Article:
… Trial vs. three city police officers begins Thursday …
6:29 PM EDT, April 12, 2011
Baltimore State’s Attorney Gregg Bernstein will try his first case as the city’s top prosecutor this week when three city officers go on trial for misconduct allegations, his office confirmed.
Officers Tyrone S. Francis, Milton G. Smith III and Gregory Hellen are accused of picking up a teenager in West Baltimore in May 2009 and dropping him off in Patapsco Valley State Park in Howard County, without shoes or a cellphone.
The officers were indicted last March on charges of kidnapping, false imprisonment, second-degree assault and misconduct in office, among other counts.
During his campaign last year, Bernstein, a former federal prosecutor and defense attorney, had criticized his predecessor, Patricia C. Jessamy, as out of touch and said he planned to try cases alongside his assistants. Jessamy saw trying cases as outside her responsibilities as the office’s administrator.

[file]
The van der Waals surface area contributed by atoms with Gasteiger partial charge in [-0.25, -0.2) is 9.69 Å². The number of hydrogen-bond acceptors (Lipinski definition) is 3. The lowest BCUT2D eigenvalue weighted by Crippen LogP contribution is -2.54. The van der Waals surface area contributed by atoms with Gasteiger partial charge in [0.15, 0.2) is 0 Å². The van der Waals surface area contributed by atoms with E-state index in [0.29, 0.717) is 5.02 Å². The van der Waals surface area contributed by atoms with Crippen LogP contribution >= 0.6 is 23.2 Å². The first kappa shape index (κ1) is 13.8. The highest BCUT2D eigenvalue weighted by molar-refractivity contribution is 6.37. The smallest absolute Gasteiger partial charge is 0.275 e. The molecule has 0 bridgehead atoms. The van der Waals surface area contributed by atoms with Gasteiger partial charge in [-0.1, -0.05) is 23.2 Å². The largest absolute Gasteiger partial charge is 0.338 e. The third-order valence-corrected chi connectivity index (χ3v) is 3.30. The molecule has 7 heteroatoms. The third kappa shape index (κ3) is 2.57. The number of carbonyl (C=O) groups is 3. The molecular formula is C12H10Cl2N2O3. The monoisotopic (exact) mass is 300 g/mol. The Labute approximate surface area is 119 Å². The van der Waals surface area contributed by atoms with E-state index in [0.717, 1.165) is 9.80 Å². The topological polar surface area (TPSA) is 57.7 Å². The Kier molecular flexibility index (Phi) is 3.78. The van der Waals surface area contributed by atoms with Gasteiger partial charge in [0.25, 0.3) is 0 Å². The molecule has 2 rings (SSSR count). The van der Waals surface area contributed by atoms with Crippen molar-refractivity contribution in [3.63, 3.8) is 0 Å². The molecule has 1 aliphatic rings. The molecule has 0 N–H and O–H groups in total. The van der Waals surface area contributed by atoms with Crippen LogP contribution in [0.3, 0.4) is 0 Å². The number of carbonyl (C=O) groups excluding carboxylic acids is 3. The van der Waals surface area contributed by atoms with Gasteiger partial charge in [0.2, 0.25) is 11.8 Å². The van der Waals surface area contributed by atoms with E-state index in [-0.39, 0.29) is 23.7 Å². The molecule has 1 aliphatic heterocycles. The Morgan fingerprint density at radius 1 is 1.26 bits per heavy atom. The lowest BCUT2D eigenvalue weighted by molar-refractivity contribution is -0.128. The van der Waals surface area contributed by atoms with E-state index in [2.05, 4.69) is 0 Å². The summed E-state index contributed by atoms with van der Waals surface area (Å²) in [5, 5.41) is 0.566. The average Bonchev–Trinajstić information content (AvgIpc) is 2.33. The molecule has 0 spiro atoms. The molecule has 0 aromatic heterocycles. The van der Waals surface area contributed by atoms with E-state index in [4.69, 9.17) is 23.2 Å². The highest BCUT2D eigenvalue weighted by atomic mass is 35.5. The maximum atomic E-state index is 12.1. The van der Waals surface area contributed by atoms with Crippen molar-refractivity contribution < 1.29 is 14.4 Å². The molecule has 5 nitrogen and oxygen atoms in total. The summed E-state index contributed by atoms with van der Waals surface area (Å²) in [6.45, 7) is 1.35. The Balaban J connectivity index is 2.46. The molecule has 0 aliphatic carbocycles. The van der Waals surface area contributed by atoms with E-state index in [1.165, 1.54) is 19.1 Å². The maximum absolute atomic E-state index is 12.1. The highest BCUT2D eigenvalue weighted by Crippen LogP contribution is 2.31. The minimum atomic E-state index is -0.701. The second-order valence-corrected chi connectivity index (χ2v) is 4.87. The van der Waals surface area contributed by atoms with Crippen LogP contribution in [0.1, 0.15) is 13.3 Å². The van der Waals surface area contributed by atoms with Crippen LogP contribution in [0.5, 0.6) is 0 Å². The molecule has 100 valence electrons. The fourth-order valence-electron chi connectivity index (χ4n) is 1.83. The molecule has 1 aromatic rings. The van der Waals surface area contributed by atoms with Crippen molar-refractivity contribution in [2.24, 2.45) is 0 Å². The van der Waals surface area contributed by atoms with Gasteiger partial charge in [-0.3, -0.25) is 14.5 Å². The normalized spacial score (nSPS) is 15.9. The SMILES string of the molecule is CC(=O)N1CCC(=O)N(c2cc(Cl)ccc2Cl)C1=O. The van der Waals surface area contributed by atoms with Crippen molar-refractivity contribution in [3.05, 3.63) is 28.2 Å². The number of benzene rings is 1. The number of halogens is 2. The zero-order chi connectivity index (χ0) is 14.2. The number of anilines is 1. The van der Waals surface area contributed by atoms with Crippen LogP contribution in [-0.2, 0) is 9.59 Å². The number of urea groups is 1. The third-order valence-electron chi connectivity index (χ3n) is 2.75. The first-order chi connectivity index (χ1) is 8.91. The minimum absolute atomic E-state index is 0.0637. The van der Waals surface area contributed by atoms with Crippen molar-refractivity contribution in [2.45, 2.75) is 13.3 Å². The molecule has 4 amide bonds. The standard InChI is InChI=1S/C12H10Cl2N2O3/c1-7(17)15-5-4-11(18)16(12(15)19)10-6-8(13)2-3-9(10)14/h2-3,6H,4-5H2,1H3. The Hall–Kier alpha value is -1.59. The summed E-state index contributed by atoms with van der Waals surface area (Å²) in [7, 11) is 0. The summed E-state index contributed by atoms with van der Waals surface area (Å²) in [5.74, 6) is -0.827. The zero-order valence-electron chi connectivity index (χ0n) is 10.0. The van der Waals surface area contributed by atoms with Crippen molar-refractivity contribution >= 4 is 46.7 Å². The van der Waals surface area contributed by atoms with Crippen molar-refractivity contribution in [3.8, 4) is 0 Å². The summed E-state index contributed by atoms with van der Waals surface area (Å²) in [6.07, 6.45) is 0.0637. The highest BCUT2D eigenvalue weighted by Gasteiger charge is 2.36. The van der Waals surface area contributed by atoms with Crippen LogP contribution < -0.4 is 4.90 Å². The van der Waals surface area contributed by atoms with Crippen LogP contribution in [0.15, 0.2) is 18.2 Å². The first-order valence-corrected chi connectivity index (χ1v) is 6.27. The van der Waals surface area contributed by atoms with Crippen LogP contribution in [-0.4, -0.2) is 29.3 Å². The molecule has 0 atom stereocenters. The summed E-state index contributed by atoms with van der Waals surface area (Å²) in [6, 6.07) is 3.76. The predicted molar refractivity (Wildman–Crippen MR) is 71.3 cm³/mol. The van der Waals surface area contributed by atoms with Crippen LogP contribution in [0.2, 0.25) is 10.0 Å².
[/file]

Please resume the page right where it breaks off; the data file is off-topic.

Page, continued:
“I’m not going to cherry-pick high-profile cases. That’s not what this is about,” Bernstein said in a television interview last fall. “What I’m suggesting is that, as the state’s attorney, it’s important to show leadership, and you show leadership by being in the courtroom prosecuting whatever cases need to be prosecuted.”
Through a spokesman, Bernstein declined to comment on why he picked this case, first reported by Fox 45 TV, but it appears both a logical and symbolic choice.
Bernstein’s replacement for the former police misconduct division, prosecutor Doug Ludwig, doesn’t start until May 1. And Bernstein has faced questions over his relationship with police after he was endorsed by Police Commissioner Frederick H. Bealefeld III. Jessamy said Bernstein would be a “rubber stamp” for police.
Bernstein was supported by the city’s Fraternal Order of Police, a labor organization that is paying legal costs for Francis, Smith and Hellen. Last year, union president Robert F. Cherry called the allegations “trumped-up charges” and said that “the facts will show the officers were doing their jobs.”
The National Association for the Advancement of Colored People had called attention to the case, and the teen and his family filed a $100 million lawsuit against the officers.
Copyright © 2011, The Baltimore Sun